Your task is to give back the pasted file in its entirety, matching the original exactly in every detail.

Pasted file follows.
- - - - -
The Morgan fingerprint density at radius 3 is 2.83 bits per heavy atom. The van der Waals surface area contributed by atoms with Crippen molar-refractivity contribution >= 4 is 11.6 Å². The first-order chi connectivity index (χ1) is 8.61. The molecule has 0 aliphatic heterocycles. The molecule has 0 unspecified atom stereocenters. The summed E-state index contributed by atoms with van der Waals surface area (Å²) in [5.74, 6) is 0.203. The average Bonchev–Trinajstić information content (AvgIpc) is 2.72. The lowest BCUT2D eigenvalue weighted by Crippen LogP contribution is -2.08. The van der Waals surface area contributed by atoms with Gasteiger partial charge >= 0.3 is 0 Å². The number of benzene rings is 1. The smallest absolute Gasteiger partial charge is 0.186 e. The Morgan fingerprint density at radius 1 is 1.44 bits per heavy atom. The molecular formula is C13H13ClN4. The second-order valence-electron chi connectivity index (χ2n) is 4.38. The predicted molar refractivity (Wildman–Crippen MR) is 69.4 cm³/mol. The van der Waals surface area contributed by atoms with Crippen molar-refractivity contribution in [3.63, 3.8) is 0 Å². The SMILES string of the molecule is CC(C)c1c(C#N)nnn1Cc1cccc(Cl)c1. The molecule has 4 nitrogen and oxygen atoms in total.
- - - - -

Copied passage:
The Morgan fingerprint density at radius 3 is 2.83 bits per heavy atom. The van der Waals surface area contributed by atoms with Crippen molar-refractivity contribution >= 4 is 11.6 Å². The first-order chi connectivity index (χ1) is 8.61. The molecule has 0 aliphatic heterocycles. The molecule has 0 unspecified atom stereocenters. The summed E-state index contributed by atoms with van der Waals surface area (Å²) in [5.74, 6) is 0.203. The average Bonchev–Trinajstić information content (AvgIpc) is 2.72. The lowest BCUT2D eigenvalue weighted by Crippen LogP contribution is -2.08. The van der Waals surface area contributed by atoms with Gasteiger partial charge >= 0.3 is 0 Å². The number of benzene rings is 1. The smallest absolute Gasteiger partial charge is 0.186 e. The Morgan fingerprint density at radius 1 is 1.44 bits per heavy atom. The molecular formula is C13H13ClN4. The second-order valence-electron chi connectivity index (χ2n) is 4.38. The predicted molar refractivity (Wildman–Crippen MR) is 69.4 cm³/mol. The van der Waals surface area contributed by atoms with Crippen molar-refractivity contribution in [3.63, 3.8) is 0 Å². The SMILES string of the molecule is CC(C)c1c(C#N)nnn1Cc1cccc(Cl)c1. The molecule has 4 nitrogen and oxygen atoms in total.